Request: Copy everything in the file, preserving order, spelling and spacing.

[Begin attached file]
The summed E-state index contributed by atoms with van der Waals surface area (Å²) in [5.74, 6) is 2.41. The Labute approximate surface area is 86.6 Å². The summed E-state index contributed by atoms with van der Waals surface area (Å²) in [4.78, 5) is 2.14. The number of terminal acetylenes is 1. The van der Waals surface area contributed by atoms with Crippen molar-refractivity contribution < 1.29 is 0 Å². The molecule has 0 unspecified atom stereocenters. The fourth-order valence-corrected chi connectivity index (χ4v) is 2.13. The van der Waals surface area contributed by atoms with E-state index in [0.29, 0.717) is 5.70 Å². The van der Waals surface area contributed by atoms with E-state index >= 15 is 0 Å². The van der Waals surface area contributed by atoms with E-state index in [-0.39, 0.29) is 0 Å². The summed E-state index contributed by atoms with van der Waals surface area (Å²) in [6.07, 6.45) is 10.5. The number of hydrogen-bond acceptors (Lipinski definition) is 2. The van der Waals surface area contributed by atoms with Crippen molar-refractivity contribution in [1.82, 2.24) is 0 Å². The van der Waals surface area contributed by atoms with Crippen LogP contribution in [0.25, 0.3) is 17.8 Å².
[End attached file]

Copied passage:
The summed E-state index contributed by atoms with van der Waals surface area (Å²) in [5.74, 6) is 2.41. The Labute approximate surface area is 86.6 Å². The summed E-state index contributed by atoms with van der Waals surface area (Å²) in [4.78, 5) is 2.14. The number of terminal acetylenes is 1. The van der Waals surface area contributed by atoms with Crippen molar-refractivity contribution < 1.29 is 0 Å². The molecule has 0 unspecified atom stereocenters. The fourth-order valence-corrected chi connectivity index (χ4v) is 2.13. The van der Waals surface area contributed by atoms with E-state index in [0.29, 0.717) is 5.70 Å². The van der Waals surface area contributed by atoms with E-state index >= 15 is 0 Å². The van der Waals surface area contributed by atoms with E-state index in [-0.39, 0.29) is 0 Å². The summed E-state index contributed by atoms with van der Waals surface area (Å²) in [6.07, 6.45) is 10.5. The number of hydrogen-bond acceptors (Lipinski definition) is 2. The van der Waals surface area contributed by atoms with Crippen molar-refractivity contribution in [1.82, 2.24) is 0 Å². The van der Waals surface area contributed by atoms with Crippen LogP contribution in [0.25, 0.3) is 17.8 Å².